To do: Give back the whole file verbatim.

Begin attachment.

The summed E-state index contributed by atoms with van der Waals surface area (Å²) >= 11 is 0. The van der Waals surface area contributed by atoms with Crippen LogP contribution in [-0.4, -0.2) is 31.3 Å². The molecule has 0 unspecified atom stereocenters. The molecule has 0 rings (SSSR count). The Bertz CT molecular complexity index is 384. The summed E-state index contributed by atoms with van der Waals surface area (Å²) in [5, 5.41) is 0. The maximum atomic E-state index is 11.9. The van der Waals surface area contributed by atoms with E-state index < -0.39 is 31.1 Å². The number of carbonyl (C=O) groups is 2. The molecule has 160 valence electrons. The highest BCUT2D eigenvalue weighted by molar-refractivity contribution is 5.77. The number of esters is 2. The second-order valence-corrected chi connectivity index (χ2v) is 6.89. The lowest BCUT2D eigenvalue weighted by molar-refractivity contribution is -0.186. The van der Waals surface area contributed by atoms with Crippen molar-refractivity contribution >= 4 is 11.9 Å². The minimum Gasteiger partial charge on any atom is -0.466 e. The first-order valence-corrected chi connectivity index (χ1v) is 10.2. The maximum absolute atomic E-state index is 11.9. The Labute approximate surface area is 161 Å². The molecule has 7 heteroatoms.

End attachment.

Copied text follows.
The summed E-state index contributed by atoms with van der Waals surface area (Å²) >= 11 is 0. The van der Waals surface area contributed by atoms with Crippen LogP contribution in [-0.4, -0.2) is 31.3 Å². The molecule has 0 unspecified atom stereocenters. The molecule has 0 rings (SSSR count). The Bertz CT molecular complexity index is 384. The summed E-state index contributed by atoms with van der Waals surface area (Å²) in [5, 5.41) is 0. The maximum atomic E-state index is 11.9. The van der Waals surface area contributed by atoms with E-state index < -0.39 is 31.1 Å². The number of carbonyl (C=O) groups is 2. The molecule has 160 valence electrons. The highest BCUT2D eigenvalue weighted by molar-refractivity contribution is 5.77. The number of esters is 2. The second-order valence-corrected chi connectivity index (χ2v) is 6.89. The lowest BCUT2D eigenvalue weighted by molar-refractivity contribution is -0.186. The van der Waals surface area contributed by atoms with Crippen molar-refractivity contribution >= 4 is 11.9 Å². The minimum Gasteiger partial charge on any atom is -0.466 e. The first-order valence-corrected chi connectivity index (χ1v) is 10.2. The maximum absolute atomic E-state index is 11.9. The Labute approximate surface area is 161 Å². The molecule has 7 heteroatoms.